Auto Insurance – What Do I Really Need?

By Jacob F. Kimball
Managing Attorney – Civil Division
The Gasper Law Group, PLLC

Auto Insurance Illustration - 01-23-15

What Types of Auto Insurance Do I Need?

Too many consumers do not understand what type of automobile insurance they have purchased or should have purchased to meet their needs. Oftentimes, people do not discover what their insurance actually covers (or does not cover) until a catastrophic event occurs—and the discovery is usually not a happy surprise. This article explains several of the standard types of auto coverage. Of course, it is the actual insurance policy and state law that will determine what your policy actually covers, but the basic concepts are discussed below.

Liability Coverage

To be “liable” means to be legally obligated or responsible to another for some act or failure to act. “Liability coverage” basically covers bodily injury, death, and property damage arising out of the use of the motor vehicle that the policy owner causes to another person’s body or to another person’s vehicle unintentionally. In other words, liability coverage will not cover injuries you cause yourself or your own vehicle, or those that another person causes you or your vehicle. Colorado statute, the “Motor Vehicle Financial Responsibility Act,” requires motor vehicles owner-operators to have an automobile insurance policy that contains liability coverage of at least $25,000 per person and $50,000 per accident.

Collision Coverage

Collision coverage covers accidental damage to your own vehicle. It covers damage if you wreck your own vehicle or if another driver damages your vehicle. Most auto lenders will require that you purchase collision coverage, because it protects the collateral that secures their auto loan.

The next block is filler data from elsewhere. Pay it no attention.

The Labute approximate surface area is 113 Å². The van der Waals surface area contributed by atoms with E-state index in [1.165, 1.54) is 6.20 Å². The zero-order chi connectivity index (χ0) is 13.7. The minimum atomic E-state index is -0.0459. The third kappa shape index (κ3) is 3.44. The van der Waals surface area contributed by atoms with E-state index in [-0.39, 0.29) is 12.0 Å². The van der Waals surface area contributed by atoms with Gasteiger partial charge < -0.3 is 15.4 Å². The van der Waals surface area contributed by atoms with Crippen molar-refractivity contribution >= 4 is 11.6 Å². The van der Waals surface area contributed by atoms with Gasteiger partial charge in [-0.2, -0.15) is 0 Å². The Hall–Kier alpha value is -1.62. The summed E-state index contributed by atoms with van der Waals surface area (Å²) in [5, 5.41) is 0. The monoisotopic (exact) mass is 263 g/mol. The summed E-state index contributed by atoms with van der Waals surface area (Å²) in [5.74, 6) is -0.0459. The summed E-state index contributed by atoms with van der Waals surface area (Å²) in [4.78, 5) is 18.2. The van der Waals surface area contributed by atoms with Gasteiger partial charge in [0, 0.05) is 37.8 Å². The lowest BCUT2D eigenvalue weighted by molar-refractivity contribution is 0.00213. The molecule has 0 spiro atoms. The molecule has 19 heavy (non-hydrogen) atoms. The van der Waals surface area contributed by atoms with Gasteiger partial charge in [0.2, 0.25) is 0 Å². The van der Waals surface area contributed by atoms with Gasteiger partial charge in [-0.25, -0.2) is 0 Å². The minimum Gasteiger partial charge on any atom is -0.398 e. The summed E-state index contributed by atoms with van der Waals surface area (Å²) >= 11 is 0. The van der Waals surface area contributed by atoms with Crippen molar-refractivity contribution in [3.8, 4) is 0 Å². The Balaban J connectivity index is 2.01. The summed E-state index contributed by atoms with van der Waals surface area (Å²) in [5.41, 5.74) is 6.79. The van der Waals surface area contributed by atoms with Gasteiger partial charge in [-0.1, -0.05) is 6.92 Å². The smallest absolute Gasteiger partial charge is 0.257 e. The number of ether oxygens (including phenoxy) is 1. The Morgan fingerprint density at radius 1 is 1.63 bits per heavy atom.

Comprehensive Coverage

Do not be fooled by the word “comprehensive”—comprehensive coverage is not comprehensive. Instead, comprehensive coverage generally covers only damage to the vehicle caused by perils other than collisions, such as vandalism, theft, fire, natural disasters, and falling objects. It also covers an unfortunately common occurrence in Colorado: damages from hitting an animal. Like collision coverage, most auto lenders will require comprehensive coverage to make sure you are adequately protecting their collateral.

Medical Payments Coverage

Medical payments coverage, which is often abbreviated “medpay,” covers medical expenses incurred by the insured due to bodily injuries arising from the ownership, maintenance, or use of a motor vehicle. Medpay is generally limited to accident-related trauma or medical care; thus, it will not cover damages such as wage losses. Typically, the medpay payments are made directly to the medical providers who provided the care in question. An insurer must give its insureds the option of purchasing medpay, and medpay coverage will exist unless the named insured on the policy rejected it in writing.

Uninsured and Underinsured Motorist (“UM/UIM”) Coverage

Uninsured motorist insurance—often abbreviated “UM”—applies when the person who injured has no insurance coverage. Underinsured motorist coverage—often abbreviated “UIM”—applies when the person who injured you has some insurance, but it is not enough to compensate you for your injuries and damages. This type of insurance must be offered to you when you purchase your policy; unless you waived, opted out, or rejected it when you purchased your policy, then you likely have it. In Colorado, making an uninsured or underinsured motorist claim will not increase your premiums or cause your insurer to cancel, reduce coverage, or refuse to renew your policy.


As mentioned above, these are the general types of coverage, but most insurance companies offer a variety of supplemental coverage, different sized deductibles, and coverage limits to meet your budgetary constraints and protect your assets and family members from unexpected events.

Insurance coverage plays a very important role in accidents causing injuries. If you have been injured in an accident, finding available insurance coverage in your own policies and in the policies of the person who harmed you is of paramount importance. If the person who injured you has little or no insurance, it may be extremely difficult to get the compensation you deserve. For this reason, we recommend you hire an experienced personal injury attorney, such as those at The Gasper Law Group, to help you navigate the insurance coverage issues you are likely to face.